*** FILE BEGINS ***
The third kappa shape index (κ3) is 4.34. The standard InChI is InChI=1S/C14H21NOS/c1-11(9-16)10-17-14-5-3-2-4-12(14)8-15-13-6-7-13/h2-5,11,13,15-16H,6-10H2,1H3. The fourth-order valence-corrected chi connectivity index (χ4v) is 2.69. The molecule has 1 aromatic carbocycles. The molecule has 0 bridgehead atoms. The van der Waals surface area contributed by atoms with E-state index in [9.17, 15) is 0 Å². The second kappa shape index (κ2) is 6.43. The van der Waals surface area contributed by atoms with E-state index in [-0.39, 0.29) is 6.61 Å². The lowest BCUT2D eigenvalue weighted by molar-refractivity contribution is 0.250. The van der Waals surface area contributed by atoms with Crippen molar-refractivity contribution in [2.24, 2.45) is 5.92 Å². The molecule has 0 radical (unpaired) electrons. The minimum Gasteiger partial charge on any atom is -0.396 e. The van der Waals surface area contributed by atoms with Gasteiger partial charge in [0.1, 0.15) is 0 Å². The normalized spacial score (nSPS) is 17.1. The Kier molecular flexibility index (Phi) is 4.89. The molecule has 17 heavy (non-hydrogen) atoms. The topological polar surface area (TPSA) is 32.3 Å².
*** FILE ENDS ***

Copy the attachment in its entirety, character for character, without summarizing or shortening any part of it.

The third kappa shape index (κ3) is 4.34. The standard InChI is InChI=1S/C14H21NOS/c1-11(9-16)10-17-14-5-3-2-4-12(14)8-15-13-6-7-13/h2-5,11,13,15-16H,6-10H2,1H3. The fourth-order valence-corrected chi connectivity index (χ4v) is 2.69. The molecule has 1 aromatic carbocycles. The molecule has 0 bridgehead atoms. The van der Waals surface area contributed by atoms with E-state index in [9.17, 15) is 0 Å². The second kappa shape index (κ2) is 6.43. The van der Waals surface area contributed by atoms with E-state index in [-0.39, 0.29) is 6.61 Å². The lowest BCUT2D eigenvalue weighted by molar-refractivity contribution is 0.250. The van der Waals surface area contributed by atoms with Crippen molar-refractivity contribution in [2.24, 2.45) is 5.92 Å². The molecule has 0 radical (unpaired) electrons. The minimum Gasteiger partial charge on any atom is -0.396 e. The van der Waals surface area contributed by atoms with Gasteiger partial charge in [0.1, 0.15) is 0 Å². The normalized spacial score (nSPS) is 17.1. The Kier molecular flexibility index (Phi) is 4.89. The molecule has 17 heavy (non-hydrogen) atoms. The topological polar surface area (TPSA) is 32.3 Å².